By definition democracy means a government by the people. If government is ‘by the people’ does it really achieve society’s goal as a whole? There are five main goals that a democratic government should supposedly reach that being security, prosperity, equality, justice, and liberty. However for a democracy to work a society must have rule by law, protections for both civil rights, civil liberties, tolerance of dissent and acceptance of majority decisions by the minority. A goal has to be had by someone or some group. Different people want different things for their societies.
The rule of law brings order to society. A properly functioning judicial system and police force can provide stability. Constitutional reform and the establishment of new legal entities to deal with justice issues in the post-conflict phase are important components to a peace building effort. Ultimately, some debate reconciliation depends in part on the restoration of the rule of law. The focus best assist countries construct a rule of law system.
People are not inherently democratic. People want to do what they want to do. So, we need to protect the principles of democracy with law. Remember that the Constitution, the basis of every one of our laws, is intended to protect individual rights against a majority over rule, even though a government truly cannot speak for everyone.
The principle of “majority rules” is absolutely not what the Constitution implements. We have to have laws so the majority of people in the country can’t vote to send a certain race or ethnocentric group to a ghetto or a prison camp. Democratic law is based on fairness and individual rights (even though the base of democracy follows these not all governments are truly a hundred percent democratic) for freedom from prosecution in speech, religious choice, movement from place to place, public assembly, privacy, self defense, etc. Without law these democratic rights might be overwhelmed by an oppressive government. Laws provide a proactive way to avoid the loss or violation of personal and individual rights in a democracy. That in one’s eyes can be view as how a ideal society should be others may however disagree because everyone’s goal in a society differ than others. There are other ways we can approach our democratic government because It’s hard to achieve a goal when we change direction every four years.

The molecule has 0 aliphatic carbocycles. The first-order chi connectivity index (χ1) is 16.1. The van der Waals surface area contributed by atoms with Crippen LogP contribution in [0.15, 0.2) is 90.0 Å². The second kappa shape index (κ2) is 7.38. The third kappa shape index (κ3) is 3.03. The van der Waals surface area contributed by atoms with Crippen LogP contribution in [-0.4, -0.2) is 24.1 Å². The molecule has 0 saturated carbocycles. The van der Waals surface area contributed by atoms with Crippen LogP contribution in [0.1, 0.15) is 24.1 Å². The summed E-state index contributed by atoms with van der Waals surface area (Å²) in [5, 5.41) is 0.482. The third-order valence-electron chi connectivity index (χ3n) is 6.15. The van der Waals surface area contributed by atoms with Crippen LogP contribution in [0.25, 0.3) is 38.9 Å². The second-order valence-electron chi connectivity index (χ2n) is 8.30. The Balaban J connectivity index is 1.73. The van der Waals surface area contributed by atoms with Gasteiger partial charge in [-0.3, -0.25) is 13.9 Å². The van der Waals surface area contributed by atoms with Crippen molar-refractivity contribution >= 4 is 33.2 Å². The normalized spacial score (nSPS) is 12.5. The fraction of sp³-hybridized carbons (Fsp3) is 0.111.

A possible better model might be one government with its individual subsections controlled by vote. Instead of voting for a group which shares some of your interests the public could vote independently on issues and the values of different fields for funding. The main flaw here is the lack of interest. Few enough people vote for the circus of two battling parties, even fewer would take interest in smaller issues. This could possibly be beneficial with fewer pointless votes, or votes decided only by the marketing of one side. Only people who care, and are theoretically informed, would vote on the issue.
I haven’t spent much of my life thinking about politics so I wouldn’t be surprised if I’m just utterly wrong, but I think the above model would help a society define its individual goals, rather than conforming to a vague idea of what its resident party wants. Without the flip flopping of rivaling parties, it might help the goals come to fruition.